March 25, 2016
Andreas Pfenning, Carnegie Mellon University
The genetic basis of brain aging and Alzheimer’s disease
The process of aging is associated with broad changes in the brain at the cognitive, neural circuit, and cellular level. Aging of the brain progresses at different rates in the human population, but the genetic basis of those differences has remained unclear. In this study, we searched for a genetic signature of aging by combining genotype data with frontal cortex post-mortem gene expression data from four cohorts: University of Pittsburgh, NIH Braincloud, GTEx, and the Religious Order Study/Memory and Aging project based at Rush University. We found aging-associated genetic variation near synaptic genes, including one SNP that was nominally significant in all cohorts (p <0.01) and genome-wide significant in a meta-analysis (p=8.4E-9). A comparison brain age to Alzheimer’s disease and the underlying genetics showed that brain aging and APOE status are independent predictors of Alzheimer’s disease. Our study provides a systematic framework to uncover the mechanisms that drive brain aging and how it relates to neurodegenerative disorders like Alzheimer’s disease.
March 18, 2016
Jian Ma, Carnegie Mellon University
New methods for understanding the complexity of cancer genomes
Recent advances in next-generation sequencing (NGS) technologies have provided us with an unprecedented opportunity to better characterize the molecular signatures of human cancers. One hallmark of cancer genomes is aneuploidy, which engenders abnormal copy numbers amongst broadly connected sets of alleles. Structural variations (SVs) further modify the aneuploid cancer genomes into a mixture of rearranged genomic segments with extensive somatic copy number alterations (CNAs). In this talk, I will introduce a new algorithm called Weaver to provide integrated quantification of SVs and CNAs in aneuploid cancer genomes. Such an integrated approach enables a greatly enhanced grasp of the complex genomic architectures inherent to many cancer genomes. Our evaluations demonstrated that Weaver is highly accurate and will greatly refine the structural analysis of complex cancer genomes.
February 26, 2016
Jennifer Listgarten, Microsoft Research
Correction for Confounding Factors in Genome and Epigenome-Wide Association Studies
Understanding the genetic underpinnings of disease is important for screening, treatment, drug development, and basic biological insight. Genome and epigenome-wide associations, wherein individual or sets of (epi) genetic markers are systematically scanned for association with disease are one window into disease processes. Naively, these associations can be found by use of a simple statistical test. However, a wide variety of confounders lie hidden in the data, leading to both spurious associations and missed associations if not properly addressed. These confounders include population structure, family relatedness, and cell type heterogeneity. I will discuss state-of-the art statistical approaches, based on linear mixed models, for conducting these analyses. In these approaches, confounding factors are automatically deduced, and then corrected for. Challenges include efficient computation and model optimization for increased power. Finally, I will discuss how insights from these areas can be leveraged to tackle the problem of uncovering latent sub-phenotypes—that is uncovering hidden case clusters for imprecisely defined phenotypes such as depression and type 2 diabetes.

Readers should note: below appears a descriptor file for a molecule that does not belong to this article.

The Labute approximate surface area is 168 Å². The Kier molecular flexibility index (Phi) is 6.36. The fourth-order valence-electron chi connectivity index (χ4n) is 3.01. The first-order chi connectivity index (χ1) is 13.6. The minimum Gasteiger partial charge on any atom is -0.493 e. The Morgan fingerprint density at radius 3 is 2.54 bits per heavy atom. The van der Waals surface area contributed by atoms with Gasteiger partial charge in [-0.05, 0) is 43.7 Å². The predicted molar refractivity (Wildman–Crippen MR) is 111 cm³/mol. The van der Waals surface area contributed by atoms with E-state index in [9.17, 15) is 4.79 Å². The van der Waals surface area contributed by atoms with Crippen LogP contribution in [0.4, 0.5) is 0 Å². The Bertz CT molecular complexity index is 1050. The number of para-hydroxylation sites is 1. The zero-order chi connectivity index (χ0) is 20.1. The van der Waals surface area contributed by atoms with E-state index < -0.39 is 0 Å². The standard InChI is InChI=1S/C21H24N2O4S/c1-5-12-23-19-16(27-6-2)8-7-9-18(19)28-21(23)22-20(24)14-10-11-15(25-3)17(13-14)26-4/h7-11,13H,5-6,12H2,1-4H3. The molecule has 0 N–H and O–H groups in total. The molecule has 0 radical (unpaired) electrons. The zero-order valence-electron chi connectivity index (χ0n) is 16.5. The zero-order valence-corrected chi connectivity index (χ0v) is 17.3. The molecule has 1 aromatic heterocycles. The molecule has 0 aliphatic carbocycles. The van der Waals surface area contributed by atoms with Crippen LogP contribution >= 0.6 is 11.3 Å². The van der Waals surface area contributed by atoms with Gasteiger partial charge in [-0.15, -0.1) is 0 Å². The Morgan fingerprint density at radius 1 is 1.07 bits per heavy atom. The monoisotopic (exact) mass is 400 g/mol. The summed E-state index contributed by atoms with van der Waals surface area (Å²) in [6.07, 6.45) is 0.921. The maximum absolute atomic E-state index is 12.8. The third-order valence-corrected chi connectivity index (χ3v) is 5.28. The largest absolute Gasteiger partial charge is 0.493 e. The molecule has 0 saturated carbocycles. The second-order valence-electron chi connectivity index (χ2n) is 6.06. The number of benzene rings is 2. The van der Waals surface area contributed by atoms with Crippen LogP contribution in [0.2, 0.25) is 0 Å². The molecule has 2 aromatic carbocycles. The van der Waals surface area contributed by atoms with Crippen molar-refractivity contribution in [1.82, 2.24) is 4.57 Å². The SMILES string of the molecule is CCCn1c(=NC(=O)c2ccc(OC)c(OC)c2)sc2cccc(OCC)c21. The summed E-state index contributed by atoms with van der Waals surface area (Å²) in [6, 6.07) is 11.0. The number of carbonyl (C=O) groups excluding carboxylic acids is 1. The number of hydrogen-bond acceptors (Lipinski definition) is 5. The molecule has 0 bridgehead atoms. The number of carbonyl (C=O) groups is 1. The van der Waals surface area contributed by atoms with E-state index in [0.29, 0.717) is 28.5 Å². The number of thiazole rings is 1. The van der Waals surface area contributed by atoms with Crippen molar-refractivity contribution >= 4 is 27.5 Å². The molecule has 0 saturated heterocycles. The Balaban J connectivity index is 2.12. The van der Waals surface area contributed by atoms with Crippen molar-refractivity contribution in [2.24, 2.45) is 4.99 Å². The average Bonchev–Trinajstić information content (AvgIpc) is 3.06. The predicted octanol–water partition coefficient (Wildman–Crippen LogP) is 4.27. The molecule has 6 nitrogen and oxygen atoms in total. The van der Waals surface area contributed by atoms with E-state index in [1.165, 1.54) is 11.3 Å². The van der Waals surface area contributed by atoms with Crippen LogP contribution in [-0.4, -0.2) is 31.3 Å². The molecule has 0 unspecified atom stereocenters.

January 29, 2016
Arvind Ramanathan, Oak Ridge National Laboratory
Reverse engineering the function of an intrinsically disordered protein
The ability of intrinsically disordered proteins (IDPs) to adopt substrate-specific three-dimensional (3D) structures in response to specific stimuli such as other proteins, small molecules, environmental and chemical changes enables them to propagate and relay a variety of control signals that ultimately determine the fate of a cell, including growth, reproduction and death. Reverse engineering the structural details of how IDPs morph and function is, therefore, a critical step towards developing novel therapeutic approaches to target cancer, diabetes, neurodegenerative and cardiovascular diseases. In this talk, I will outline some strategies we are developing at Oak Ridge National Laboratory in integrating neutron scattering techniques, molecular dynamics simulations and Bayesian inference methodologies to provide mechanistic insights into IDP function/dysfunction. I will also take this opportunity to present my views on establishing a research career at government labs.
December 11, 2015
Sui Huang, Institute for Systems Biology
Critical State Transitions, Rebellious Cells, and Why it is so Hard to Eradicate Cancer Cells
Single-cell gene expression analysis affords a new level of resolution for studying cell state dynamics. Cell differentiation into various cell types but also the development of malignant cells are manifestations of cell state dynamics. The ability of a complex gene regulatory network to produce, without mutations, a vast diversity of robust, biologically distinct, inheritable cell states (“attractors”) as manifestation of the principle of multi-stability in non-linear dynamical systems, has led to the idea that cancer are cells are trapped in “abnormal attractors” that are not meant to represent physiological cell states. This adds a layer of complication to the standard model of cancer in which Darwinian somatic selection of mutant cells that carry “driver mutations” drive tumor progression. This also means that “cancer without mutations” is in principle possible – as recently found.